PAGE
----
The cult of personality is similar. Putin, like Mussolini, loves to be photographed bare-chested, and engaged in manly activities; he goes in for judo, Mussolini went in for fencing. Like Putin, Mussolini was often photographed posing with dangerous wild animals. Putin values direct communication with the people, as did Mussolini. He spoke to huge crowds from the balcony of the Palazzo Venezia, Putin addresses his subjects from the television studio. Putin created his own political party; so did Mussolini.

Putin’s opponents are harassed by the FSB; Mussolini had his own secret police, the OVRA. Mussolini reconciled the lay Italian state with the Catholic Church, signing the Vatican Concordat. Putin has restored and supported the authority of the Russian Orthodox Church. Mussolini boosted the popularity of his regime by imperialist adventures: invading Ethiopia (then known as Abyssinia), engaging on the Nationalist side in the Spanish Civil War, and seeking to annex Albania. Putin has behaved in like manner: detaching a province from Georgia, intervening in Ukraine, annexing Crimea and supporting the Russian-speaking separatists. Mussolini spoke of making the Mediterranean Italy’s “Mare Nostrum”, “Our Sea”.

Putin regards former parts of the (Tsarist) Russian and Soviet Empires as Russia’s natural space. Mussolini played on the national resentment that Italy, as a victor nation, had done less well out of the First World War than she deserved; Putin resents the inferiority of post-Soviet Russia and believes that the US and the EU have not only profited from the disintegration of the Soviet Union, but have also broken promises not to expand Nato eastwards. Like Mussolini, Putin pursues an aggressive and self-assertive foreign policy in an attempt to boost his and his country’s standing and self-respect.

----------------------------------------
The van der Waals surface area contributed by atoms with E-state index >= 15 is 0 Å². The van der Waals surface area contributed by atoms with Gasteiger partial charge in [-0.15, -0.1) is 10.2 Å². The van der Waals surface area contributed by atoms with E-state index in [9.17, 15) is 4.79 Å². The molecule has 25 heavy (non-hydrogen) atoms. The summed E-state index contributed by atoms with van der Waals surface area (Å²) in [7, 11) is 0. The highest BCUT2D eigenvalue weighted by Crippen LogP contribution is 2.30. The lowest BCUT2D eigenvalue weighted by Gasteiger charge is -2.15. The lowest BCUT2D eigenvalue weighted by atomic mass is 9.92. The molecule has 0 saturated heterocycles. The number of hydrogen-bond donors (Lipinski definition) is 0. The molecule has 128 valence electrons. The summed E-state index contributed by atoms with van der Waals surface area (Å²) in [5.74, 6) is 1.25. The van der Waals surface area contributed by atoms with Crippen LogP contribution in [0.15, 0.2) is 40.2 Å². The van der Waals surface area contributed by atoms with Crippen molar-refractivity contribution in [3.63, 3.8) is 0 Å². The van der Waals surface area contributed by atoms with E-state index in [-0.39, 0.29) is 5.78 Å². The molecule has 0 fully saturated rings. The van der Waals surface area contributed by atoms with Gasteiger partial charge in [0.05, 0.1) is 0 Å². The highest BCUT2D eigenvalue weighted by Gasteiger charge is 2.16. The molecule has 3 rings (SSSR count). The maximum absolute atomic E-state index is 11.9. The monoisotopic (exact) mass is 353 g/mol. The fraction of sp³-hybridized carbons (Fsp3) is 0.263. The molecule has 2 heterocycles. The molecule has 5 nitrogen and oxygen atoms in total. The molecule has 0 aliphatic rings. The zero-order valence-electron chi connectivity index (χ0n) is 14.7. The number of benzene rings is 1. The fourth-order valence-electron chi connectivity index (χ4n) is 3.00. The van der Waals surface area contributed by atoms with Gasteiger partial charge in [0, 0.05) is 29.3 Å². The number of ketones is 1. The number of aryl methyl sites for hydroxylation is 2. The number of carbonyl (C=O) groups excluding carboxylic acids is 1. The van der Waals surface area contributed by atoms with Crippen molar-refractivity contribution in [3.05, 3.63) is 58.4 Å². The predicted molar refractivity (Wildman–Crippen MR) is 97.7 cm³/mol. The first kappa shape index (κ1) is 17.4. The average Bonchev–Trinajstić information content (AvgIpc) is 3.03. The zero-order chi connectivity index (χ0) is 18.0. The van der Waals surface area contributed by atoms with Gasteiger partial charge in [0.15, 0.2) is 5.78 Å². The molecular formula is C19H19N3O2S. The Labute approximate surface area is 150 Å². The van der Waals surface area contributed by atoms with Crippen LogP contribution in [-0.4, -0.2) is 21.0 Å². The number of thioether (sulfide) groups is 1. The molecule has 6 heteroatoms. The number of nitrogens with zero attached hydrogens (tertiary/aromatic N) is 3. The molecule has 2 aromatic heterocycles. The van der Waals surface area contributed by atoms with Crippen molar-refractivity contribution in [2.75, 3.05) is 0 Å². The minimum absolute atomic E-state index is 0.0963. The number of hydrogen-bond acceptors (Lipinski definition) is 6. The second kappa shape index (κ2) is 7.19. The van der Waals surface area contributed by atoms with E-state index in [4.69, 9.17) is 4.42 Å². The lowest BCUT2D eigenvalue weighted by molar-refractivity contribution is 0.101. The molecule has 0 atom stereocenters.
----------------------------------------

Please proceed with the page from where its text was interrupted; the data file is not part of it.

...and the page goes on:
Fascist Italy was never as strong as Mussolini pretended it was; Il Duce played a game of bluff – though ultimately he was himself the person who was deceived by the bluff. It is true that his regime was never threatened till he was foolish enough to engage in a major war for which Italy was ill-prepared. Today Putin’s regime, reliant on the security services, looks every bit as secure as Mussolini’s did before he entered the war in 1940. Then it was shown to be a gimcrack ramshackle thing, ill-equipped for a major war.

The economy was far too weak. Russia’s economy, dependent on oil and gas, is similarly ill-balanced, and the sanctions imposed by the US and the EU are already weakening it further.

Of course history never repeats itself precisely and historical comparisons are never exact. Circumstances are different today. It is, for instance, impossible for a state to exercise the degree of censorship and control of opinion that was feasible in the mid-20th century.

Even China can’t do this, and the Chinese State and party far more powerful than anything within Putin’s control. He permits a degree of open opposition because he is too weak to repress it. Now that opposition recognises that his Ukraine adventure is doing great damage to Russia.

Putin may have come to understand this himself; hence his agreement to a ceasefire which, however he may not be strong enough on impose on the Ukrainian rebels. It may be a mistake to think he is pulling all the strings.

In 1940 almost everybody – both allies and enemies – overestimated the strength of fascist Italy. It may be that everyone is overestimating the strength of Putin’s Russia and its position today.